Even when nothing is going on in Film Socialisme, the impulse to cry out, “What’s going on?” can be overwhelming. It’s hard to tell the people on screen apart; it’s harder to determine whether this involuntary sorting exercise matters. We may see the boy who wears the CCCP T-shirt repeatedly during the film’s middle section. We may understand, eventually, that he is the son of the couple that run a filling station. But figuring out whether that attire reflects the politics of his parents and, if so, how it does so — inversely? nostalgically? ironically? — feels impossible.
Does it mean something that the boy is using a microphone to “conduct” while he is wearing the shirt? Does the fact that he appears to fall asleep afterwards, his head resting on the footstool from which he led the pre-recorded orchestra, add anything to our knowledge of his world? Or does this semantically pregnant interlude merely constitute another surreal detail, like the llama his sister leads around the petrol pumps, that dupes us into looking for significance where there isn’t any?
That Jean-Luc Godard is still capable of baffling audiences in this way, half a century after he first went to war against the conventions of cinema, demonstrates that it wasn’t the sort of conflict that can be won. But we would be foolish to reduce his stubborn refusal to surrender to the romance of the lost cause.
There’s something honorable about Godard’s willingness to incite confusion, annoyance and incredulity, at the expense of the sort of financial rewards available to famous artists nearing the end of their careers. A picture sporting the light touch of Breathless or even the “lite” surrealism of Weekend could easily be marketed as a return to form. And it would surely boost sales of his back catalogue, regardless of the reviews.
The irony is that Godard can’t or won’t do this because he keeps returning to form. Film Socialisme showcases most of the techniques the director has deployed over the years, from the use of agit-prop intertitles to an often alarming disjunction between sound and image. The problem, in terms of its marketability, is that they are piled on top of each other with little restraint, resulting in a palimpsest of auteurial tics. In other words, as has been the case with almost all of his post-60s films, Film Socialisme sometimes seems to be nothing but form.
This is why Godard’s intransigence, his refusal to revisit the pop sensibility of his earlier work, is easily perceived as self-indulgence. He is hardly an autobiographical filmmaker. Yet the continuity in his craft, year after year, has resulted in an oeuvre that reflects his own desires to a painfully obvious degree. First and foremost, it is clear that he does not wish to be popular.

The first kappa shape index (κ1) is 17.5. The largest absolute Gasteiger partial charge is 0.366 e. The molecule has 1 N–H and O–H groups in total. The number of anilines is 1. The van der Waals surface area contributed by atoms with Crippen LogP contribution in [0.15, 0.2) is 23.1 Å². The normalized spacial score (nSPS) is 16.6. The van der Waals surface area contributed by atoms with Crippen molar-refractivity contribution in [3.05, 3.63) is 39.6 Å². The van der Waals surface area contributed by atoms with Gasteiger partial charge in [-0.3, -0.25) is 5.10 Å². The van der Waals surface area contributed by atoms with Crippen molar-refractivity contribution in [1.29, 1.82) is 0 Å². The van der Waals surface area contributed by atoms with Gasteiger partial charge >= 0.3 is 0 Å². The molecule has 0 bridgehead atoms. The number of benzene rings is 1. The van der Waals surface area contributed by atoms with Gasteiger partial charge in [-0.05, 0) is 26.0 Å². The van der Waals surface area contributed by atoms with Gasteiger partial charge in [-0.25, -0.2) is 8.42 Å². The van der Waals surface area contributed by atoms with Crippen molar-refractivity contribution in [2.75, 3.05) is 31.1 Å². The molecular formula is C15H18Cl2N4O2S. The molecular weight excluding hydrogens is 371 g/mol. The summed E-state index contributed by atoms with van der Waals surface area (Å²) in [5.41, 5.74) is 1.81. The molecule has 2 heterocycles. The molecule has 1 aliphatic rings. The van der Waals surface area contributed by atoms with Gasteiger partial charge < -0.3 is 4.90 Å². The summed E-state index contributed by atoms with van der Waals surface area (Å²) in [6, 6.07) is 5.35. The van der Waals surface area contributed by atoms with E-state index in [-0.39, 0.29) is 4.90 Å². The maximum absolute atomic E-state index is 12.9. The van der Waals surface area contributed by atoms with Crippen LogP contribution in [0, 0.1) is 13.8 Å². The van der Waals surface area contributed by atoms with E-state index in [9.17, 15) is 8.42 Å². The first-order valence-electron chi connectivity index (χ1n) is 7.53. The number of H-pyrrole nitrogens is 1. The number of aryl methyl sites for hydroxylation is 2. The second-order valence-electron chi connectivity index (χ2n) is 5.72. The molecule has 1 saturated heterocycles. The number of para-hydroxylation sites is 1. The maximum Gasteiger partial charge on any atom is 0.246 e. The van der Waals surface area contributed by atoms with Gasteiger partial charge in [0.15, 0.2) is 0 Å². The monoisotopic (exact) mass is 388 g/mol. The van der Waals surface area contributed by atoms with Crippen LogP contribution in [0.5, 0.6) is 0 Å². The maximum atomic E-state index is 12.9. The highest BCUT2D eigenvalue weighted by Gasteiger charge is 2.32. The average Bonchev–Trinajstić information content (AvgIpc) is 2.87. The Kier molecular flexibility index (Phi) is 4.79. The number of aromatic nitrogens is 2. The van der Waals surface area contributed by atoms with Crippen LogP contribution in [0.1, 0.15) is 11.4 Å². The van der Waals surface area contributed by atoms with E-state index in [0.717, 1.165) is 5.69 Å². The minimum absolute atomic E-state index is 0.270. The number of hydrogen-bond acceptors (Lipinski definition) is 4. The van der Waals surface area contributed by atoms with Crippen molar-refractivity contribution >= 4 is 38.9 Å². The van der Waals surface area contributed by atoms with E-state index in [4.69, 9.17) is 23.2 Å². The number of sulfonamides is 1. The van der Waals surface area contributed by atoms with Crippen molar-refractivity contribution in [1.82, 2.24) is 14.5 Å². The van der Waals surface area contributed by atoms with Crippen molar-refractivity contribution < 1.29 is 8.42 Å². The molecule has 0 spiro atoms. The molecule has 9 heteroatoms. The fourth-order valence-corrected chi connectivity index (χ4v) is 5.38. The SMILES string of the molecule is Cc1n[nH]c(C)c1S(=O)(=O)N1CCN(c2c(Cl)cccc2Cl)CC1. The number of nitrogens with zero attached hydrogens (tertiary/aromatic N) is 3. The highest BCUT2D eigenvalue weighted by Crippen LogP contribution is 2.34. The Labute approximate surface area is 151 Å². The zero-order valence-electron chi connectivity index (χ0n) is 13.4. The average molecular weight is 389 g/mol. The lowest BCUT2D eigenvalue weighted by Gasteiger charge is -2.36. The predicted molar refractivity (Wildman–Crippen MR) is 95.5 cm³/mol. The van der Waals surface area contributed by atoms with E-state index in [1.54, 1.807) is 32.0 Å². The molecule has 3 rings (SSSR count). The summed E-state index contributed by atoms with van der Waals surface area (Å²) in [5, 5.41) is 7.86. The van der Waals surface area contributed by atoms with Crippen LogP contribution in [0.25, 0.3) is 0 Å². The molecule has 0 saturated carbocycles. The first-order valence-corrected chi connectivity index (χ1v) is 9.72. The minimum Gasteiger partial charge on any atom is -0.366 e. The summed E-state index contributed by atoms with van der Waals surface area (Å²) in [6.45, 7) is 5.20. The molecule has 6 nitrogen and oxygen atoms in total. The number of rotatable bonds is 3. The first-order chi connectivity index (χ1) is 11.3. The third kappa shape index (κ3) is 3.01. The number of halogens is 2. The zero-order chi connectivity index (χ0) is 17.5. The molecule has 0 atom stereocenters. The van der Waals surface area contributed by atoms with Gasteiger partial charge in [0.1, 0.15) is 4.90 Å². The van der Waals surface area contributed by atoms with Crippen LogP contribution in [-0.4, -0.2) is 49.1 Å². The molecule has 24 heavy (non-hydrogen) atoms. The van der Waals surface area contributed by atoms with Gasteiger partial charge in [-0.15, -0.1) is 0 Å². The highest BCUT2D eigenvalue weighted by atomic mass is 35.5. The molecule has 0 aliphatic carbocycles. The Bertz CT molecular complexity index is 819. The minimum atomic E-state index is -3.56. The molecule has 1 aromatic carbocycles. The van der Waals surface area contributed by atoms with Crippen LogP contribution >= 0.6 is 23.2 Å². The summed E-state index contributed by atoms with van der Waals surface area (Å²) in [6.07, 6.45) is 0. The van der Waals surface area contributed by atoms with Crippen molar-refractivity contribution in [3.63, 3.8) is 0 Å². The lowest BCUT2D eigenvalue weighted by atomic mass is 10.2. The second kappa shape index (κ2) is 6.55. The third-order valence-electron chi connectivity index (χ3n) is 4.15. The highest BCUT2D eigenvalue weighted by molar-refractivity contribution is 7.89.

By repeatedly deploying techniques intended to alienate audiences — and mostly succeeding, as he does with Film Socialisme — Godard proves that he isn’t making movies to please anyone, unless it be the few critics and fans who hold his recent work in high regard or, perhaps, himself. While those techniques probably make his pictures easier to produce, since he and his crew don’t have to worry about being “professional,” they are effectively a necessity born of virtue.
Godard could surely raise the capital to make what Hollywood considers a “real” movie. But that would require him to stop driving viewers to ask “What’s going on?” And the goal of provoking that response appears to be too important for his self-conception as an artist to abandon it in the name of marketability. Although he has relentlessly cleared away the supports for identity at the narrative level, those points where moviegoers identify with a character’s plight and thereby reinforce their own sense of self, he has built up his own brand in the process.
This is the foundational paradox of avant-garde cinema. From Dziga Vertov to present-day experimental filmmakers, the war on conventions has largely been a war on the conventions of narrative. Even though Godard started his career as a critic writing about American films that were conservative in their approach to storytelling, with memorable characters passing through a clearly defined story arc, he has, if Film Socialisme is any indication, ended up in a place where such concessions to storytelling are anathema.